2.8 The cleanliness of the system must be maintained, as legionella bacteria are more likely to grow in a system fouled with deposits. In hard water areas, softening of the cold water supply to the hot water distribution system should be considered to reduce the risk of scale being deposited at the base of the calorifier and heating coils, and to reduce the potential for scale build-up within the system pipework and components.
2.72 Light scale formation on the inner surfaces of pipes can be protective against the leaching of metals such as lead or copper, but heavier deposits are likely in hard water areas. These deposits increase the surface area and therefore the potential for microbial colonisation (biofilm formation) and can provide protection from the effects of biocides. In hard water areas, softening of the cold water supply to the hot water distribution system should be considered. This is to reduce the risk of scale being deposited at the base of the calorifier and heating coils, especially at temperatures greater than 60 °C, and the potential for scale build-up within the system pipework and components (eg TMVs) which may significantly reduce flow and adversely affect the efficiency of the system.
PH- Water Softeners are brilliantly designed with unrivalled reliability. They are easy to use and produce luxuriously soft, limescale-free water. The costs of water softeners are usually far outweighed by the benefits and cost savings obtained, through using softened water.
Ultra Violet Disinfection (UV)
As an alternative or supplement to traditional chemical disinfectants, an ultraviolet disinfection system offers a number of operating advantages. UV disinfection systems are safe and easy to operate. In addition, the use of UV does not inject any taste or odour into the processed water, nor does it produce any undesirable by-products.
There are no micro-organisms known to be resistant to UV light. UV is known to be highly effective against bacteria, viruses, algae, moulds and yeasts. In practice, bacteria and viruses are the cause of most major waterborne pathogenic diseases. Of these enteric viruses, hepatitis virus and Legionella pneumophila are readily eliminated by UV treatment. For most microorganisms, the removal efficiency of UV for microbiological contaminants such as bacteria and virus generally exceeds 99.99%.
It is recommended that UV systems should be installed with pre-filtration to maintain effectiveness as sediment and other contaminants in the water can create a “shadow” which prevents the UV rays from reaching and disinfecting the harmful microorganisms.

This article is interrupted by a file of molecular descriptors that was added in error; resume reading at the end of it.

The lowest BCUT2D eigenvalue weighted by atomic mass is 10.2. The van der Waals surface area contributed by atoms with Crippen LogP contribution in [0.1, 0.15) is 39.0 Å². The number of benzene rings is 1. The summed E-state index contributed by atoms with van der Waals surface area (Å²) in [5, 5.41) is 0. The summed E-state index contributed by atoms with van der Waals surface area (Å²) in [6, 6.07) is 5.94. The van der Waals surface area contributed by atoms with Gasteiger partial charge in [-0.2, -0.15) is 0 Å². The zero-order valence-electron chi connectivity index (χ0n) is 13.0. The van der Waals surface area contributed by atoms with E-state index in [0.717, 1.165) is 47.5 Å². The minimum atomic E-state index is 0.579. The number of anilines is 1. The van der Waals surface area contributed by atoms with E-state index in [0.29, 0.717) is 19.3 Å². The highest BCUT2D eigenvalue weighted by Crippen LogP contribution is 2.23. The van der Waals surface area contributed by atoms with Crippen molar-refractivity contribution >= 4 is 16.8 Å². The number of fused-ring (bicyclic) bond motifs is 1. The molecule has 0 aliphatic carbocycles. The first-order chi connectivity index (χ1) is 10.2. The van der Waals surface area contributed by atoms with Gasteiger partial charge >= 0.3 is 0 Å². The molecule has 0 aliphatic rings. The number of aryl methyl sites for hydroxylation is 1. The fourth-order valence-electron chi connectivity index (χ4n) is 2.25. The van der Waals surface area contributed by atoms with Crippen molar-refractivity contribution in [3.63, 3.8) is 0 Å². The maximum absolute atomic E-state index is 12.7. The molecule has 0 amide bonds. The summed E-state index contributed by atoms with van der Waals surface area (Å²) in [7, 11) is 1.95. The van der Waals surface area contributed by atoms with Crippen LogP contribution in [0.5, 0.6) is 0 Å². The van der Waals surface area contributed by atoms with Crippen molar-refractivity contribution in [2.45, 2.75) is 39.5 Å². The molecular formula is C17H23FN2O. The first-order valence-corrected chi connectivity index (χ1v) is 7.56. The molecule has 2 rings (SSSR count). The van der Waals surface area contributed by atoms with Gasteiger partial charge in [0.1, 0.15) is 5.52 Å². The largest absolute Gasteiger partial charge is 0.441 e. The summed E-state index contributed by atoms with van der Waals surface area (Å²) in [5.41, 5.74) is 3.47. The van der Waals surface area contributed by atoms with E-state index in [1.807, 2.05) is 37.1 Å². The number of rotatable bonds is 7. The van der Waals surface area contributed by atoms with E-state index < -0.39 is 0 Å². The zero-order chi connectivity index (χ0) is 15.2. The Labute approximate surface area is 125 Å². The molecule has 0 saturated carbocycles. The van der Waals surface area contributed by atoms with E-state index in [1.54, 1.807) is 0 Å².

Once installed units must be regularly serviced and the lamps and Quartz sleeve replaced periodically. Typically a life expectancy of a lamp is usually 8000 operating hours. After that period the ability of the lamp to emit UV radiation will decrease significantly.
Quartz sleeves, just like UV lamps, wear out over time. Quartz will lose its ability to transmit UV rays into the reactor chamber. To maximize the optimal performance of any UV unit, manufacturers recommend that the quartz sleeves be replaced with each lamp replacement.
Chlorine dioxide is an oxidising biocide/disinfectant that when used correctly, has been shown to be effective at controlling both legionella and biofilm growth in hot and cold water systems. In the appropriate application, it may be used to aid legionella control where maintaining a conventional temperature regime is difficult or where the removal of all dead legs and little used outlets is impractical. Chlorine dioxide is usually produced on site from a chlorite-based precursor using a chlorine dioxide generator or dosing system by reaction with one or more other chemical precursors or by a catalytic oxidation process.
It has a bacterial efficiency comparable with that of free chlorine in the neutral pH range, however unlike chlorine, its efficiency increases as the pH rises. Another important fact is that it is extremely soluble in water, being up to five times more soluble than chlorine.
Used commercially in aqueous solution rather than gas due to its explosiveness when exposed to rising temperatures, exposure to light or allowed to come into contact with organic substances. In aqueous solution it is completely harmless and will not react chemically with water, as would chlorine. It can be used up to a maximum dose level of 0.5ppm for drinking water disinfection, and has a particular advantage where phenols are likely to cause taste problems or in waters which have high pH or ammonia levels.